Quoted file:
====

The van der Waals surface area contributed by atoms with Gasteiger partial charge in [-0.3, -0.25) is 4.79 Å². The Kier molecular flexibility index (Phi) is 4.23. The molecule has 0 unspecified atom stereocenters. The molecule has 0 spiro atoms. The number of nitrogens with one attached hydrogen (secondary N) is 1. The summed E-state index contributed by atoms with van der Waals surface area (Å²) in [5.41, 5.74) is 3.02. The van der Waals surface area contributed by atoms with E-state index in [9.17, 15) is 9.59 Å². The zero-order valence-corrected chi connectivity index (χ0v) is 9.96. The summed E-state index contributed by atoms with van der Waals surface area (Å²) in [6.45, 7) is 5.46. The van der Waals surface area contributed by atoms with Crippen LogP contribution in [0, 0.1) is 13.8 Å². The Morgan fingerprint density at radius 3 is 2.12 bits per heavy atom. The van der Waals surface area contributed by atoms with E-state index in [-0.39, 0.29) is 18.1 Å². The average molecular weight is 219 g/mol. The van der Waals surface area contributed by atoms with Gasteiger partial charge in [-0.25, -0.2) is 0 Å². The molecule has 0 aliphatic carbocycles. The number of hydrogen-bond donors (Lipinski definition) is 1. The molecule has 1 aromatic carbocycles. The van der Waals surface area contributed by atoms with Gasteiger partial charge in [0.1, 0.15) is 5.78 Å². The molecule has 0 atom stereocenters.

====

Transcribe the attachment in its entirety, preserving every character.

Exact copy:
The van der Waals surface area contributed by atoms with Gasteiger partial charge in [-0.3, -0.25) is 4.79 Å². The Kier molecular flexibility index (Phi) is 4.23. The molecule has 0 unspecified atom stereocenters. The molecule has 0 spiro atoms. The number of nitrogens with one attached hydrogen (secondary N) is 1. The summed E-state index contributed by atoms with van der Waals surface area (Å²) in [5.41, 5.74) is 3.02. The van der Waals surface area contributed by atoms with E-state index in [9.17, 15) is 9.59 Å². The zero-order valence-corrected chi connectivity index (χ0v) is 9.96. The summed E-state index contributed by atoms with van der Waals surface area (Å²) in [6.45, 7) is 5.46. The van der Waals surface area contributed by atoms with Crippen LogP contribution in [0, 0.1) is 13.8 Å². The Morgan fingerprint density at radius 3 is 2.12 bits per heavy atom. The van der Waals surface area contributed by atoms with E-state index in [-0.39, 0.29) is 18.1 Å². The average molecular weight is 219 g/mol. The van der Waals surface area contributed by atoms with Gasteiger partial charge in [-0.25, -0.2) is 0 Å². The molecule has 0 aliphatic carbocycles. The number of hydrogen-bond donors (Lipinski definition) is 1. The molecule has 1 aromatic carbocycles. The van der Waals surface area contributed by atoms with Gasteiger partial charge in [0.1, 0.15) is 5.78 Å². The molecule has 0 atom stereocenters.